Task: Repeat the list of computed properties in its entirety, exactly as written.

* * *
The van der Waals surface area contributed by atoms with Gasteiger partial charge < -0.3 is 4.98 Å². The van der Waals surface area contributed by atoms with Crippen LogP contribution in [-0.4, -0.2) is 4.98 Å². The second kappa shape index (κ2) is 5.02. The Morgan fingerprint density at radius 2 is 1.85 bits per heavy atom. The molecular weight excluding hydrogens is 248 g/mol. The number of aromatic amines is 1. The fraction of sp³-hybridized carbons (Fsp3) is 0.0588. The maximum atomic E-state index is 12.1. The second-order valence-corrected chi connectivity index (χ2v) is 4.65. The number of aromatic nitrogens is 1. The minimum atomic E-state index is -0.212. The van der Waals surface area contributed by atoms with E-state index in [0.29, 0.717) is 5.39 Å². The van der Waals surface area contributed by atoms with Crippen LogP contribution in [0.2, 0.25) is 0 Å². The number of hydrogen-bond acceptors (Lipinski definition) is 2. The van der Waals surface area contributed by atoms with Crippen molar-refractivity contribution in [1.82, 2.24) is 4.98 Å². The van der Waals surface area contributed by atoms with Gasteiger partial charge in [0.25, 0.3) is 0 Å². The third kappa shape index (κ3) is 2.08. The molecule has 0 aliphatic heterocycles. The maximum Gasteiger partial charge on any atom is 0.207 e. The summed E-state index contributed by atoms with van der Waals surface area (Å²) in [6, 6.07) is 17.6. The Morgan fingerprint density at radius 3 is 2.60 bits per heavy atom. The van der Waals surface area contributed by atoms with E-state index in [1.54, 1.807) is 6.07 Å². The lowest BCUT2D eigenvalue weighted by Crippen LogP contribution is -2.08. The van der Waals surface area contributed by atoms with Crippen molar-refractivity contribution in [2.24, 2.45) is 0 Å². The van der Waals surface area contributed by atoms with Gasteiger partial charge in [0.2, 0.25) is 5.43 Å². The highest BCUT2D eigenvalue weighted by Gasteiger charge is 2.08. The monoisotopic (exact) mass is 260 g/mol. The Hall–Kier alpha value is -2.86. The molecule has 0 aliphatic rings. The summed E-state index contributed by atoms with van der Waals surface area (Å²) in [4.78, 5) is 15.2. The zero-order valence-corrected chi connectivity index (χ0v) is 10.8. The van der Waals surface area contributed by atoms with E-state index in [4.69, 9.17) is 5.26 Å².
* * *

The van der Waals surface area contributed by atoms with Gasteiger partial charge < -0.3 is 4.98 Å². The van der Waals surface area contributed by atoms with Crippen LogP contribution in [-0.4, -0.2) is 4.98 Å². The second kappa shape index (κ2) is 5.02. The Morgan fingerprint density at radius 2 is 1.85 bits per heavy atom. The molecular weight excluding hydrogens is 248 g/mol. The number of aromatic amines is 1. The fraction of sp³-hybridized carbons (Fsp3) is 0.0588. The maximum atomic E-state index is 12.1. The second-order valence-corrected chi connectivity index (χ2v) is 4.65. The number of aromatic nitrogens is 1. The minimum atomic E-state index is -0.212. The van der Waals surface area contributed by atoms with E-state index in [0.29, 0.717) is 5.39 Å². The van der Waals surface area contributed by atoms with Crippen LogP contribution in [0.2, 0.25) is 0 Å². The number of hydrogen-bond acceptors (Lipinski definition) is 2. The van der Waals surface area contributed by atoms with Crippen molar-refractivity contribution in [1.82, 2.24) is 4.98 Å². The van der Waals surface area contributed by atoms with Gasteiger partial charge in [0.25, 0.3) is 0 Å². The third kappa shape index (κ3) is 2.08. The molecule has 0 aliphatic heterocycles. The maximum Gasteiger partial charge on any atom is 0.207 e. The summed E-state index contributed by atoms with van der Waals surface area (Å²) in [6, 6.07) is 17.6. The Morgan fingerprint density at radius 3 is 2.60 bits per heavy atom. The van der Waals surface area contributed by atoms with E-state index in [1.54, 1.807) is 6.07 Å². The lowest BCUT2D eigenvalue weighted by Crippen LogP contribution is -2.08. The van der Waals surface area contributed by atoms with Crippen molar-refractivity contribution in [2.24, 2.45) is 0 Å². The van der Waals surface area contributed by atoms with Gasteiger partial charge in [0.2, 0.25) is 5.43 Å². The highest BCUT2D eigenvalue weighted by Gasteiger charge is 2.08. The monoisotopic (exact) mass is 260 g/mol. The Hall–Kier alpha value is -2.86. The molecule has 0 aliphatic rings. The summed E-state index contributed by atoms with van der Waals surface area (Å²) in [4.78, 5) is 15.2. The zero-order valence-corrected chi connectivity index (χ0v) is 10.8. The van der Waals surface area contributed by atoms with E-state index in [4.69, 9.17) is 5.26 Å².